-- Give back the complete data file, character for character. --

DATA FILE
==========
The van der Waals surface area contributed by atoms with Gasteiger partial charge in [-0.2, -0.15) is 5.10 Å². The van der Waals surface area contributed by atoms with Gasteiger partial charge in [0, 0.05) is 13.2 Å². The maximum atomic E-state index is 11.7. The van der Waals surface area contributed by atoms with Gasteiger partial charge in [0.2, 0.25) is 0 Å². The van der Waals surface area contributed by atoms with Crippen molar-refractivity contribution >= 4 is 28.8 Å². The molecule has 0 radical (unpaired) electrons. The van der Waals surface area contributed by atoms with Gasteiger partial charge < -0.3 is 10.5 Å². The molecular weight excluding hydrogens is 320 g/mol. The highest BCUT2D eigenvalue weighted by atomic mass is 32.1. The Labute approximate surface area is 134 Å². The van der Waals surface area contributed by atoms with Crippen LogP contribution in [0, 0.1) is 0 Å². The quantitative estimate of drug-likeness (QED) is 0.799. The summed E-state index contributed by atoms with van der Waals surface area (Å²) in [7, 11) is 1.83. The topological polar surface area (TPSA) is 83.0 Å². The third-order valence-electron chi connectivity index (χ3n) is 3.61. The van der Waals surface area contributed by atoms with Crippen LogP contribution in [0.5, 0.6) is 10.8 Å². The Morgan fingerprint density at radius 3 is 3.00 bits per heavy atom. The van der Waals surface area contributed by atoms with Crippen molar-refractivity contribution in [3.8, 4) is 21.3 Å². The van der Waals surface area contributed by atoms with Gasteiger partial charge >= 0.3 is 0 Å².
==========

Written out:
The van der Waals surface area contributed by atoms with Gasteiger partial charge in [-0.2, -0.15) is 5.10 Å². The van der Waals surface area contributed by atoms with Gasteiger partial charge in [0, 0.05) is 13.2 Å². The maximum atomic E-state index is 11.7. The van der Waals surface area contributed by atoms with Gasteiger partial charge in [0.2, 0.25) is 0 Å². The van der Waals surface area contributed by atoms with Crippen molar-refractivity contribution >= 4 is 28.8 Å². The molecule has 0 radical (unpaired) electrons. The van der Waals surface area contributed by atoms with Gasteiger partial charge < -0.3 is 10.5 Å². The molecular weight excluding hydrogens is 320 g/mol. The highest BCUT2D eigenvalue weighted by atomic mass is 32.1. The Labute approximate surface area is 134 Å². The van der Waals surface area contributed by atoms with Crippen LogP contribution in [0, 0.1) is 0 Å². The quantitative estimate of drug-likeness (QED) is 0.799. The summed E-state index contributed by atoms with van der Waals surface area (Å²) in [7, 11) is 1.83. The topological polar surface area (TPSA) is 83.0 Å². The third-order valence-electron chi connectivity index (χ3n) is 3.61. The van der Waals surface area contributed by atoms with Crippen LogP contribution in [0.5, 0.6) is 10.8 Å². The Morgan fingerprint density at radius 3 is 3.00 bits per heavy atom. The van der Waals surface area contributed by atoms with Crippen molar-refractivity contribution in [3.8, 4) is 21.3 Å². The van der Waals surface area contributed by atoms with Gasteiger partial charge >= 0.3 is 0 Å².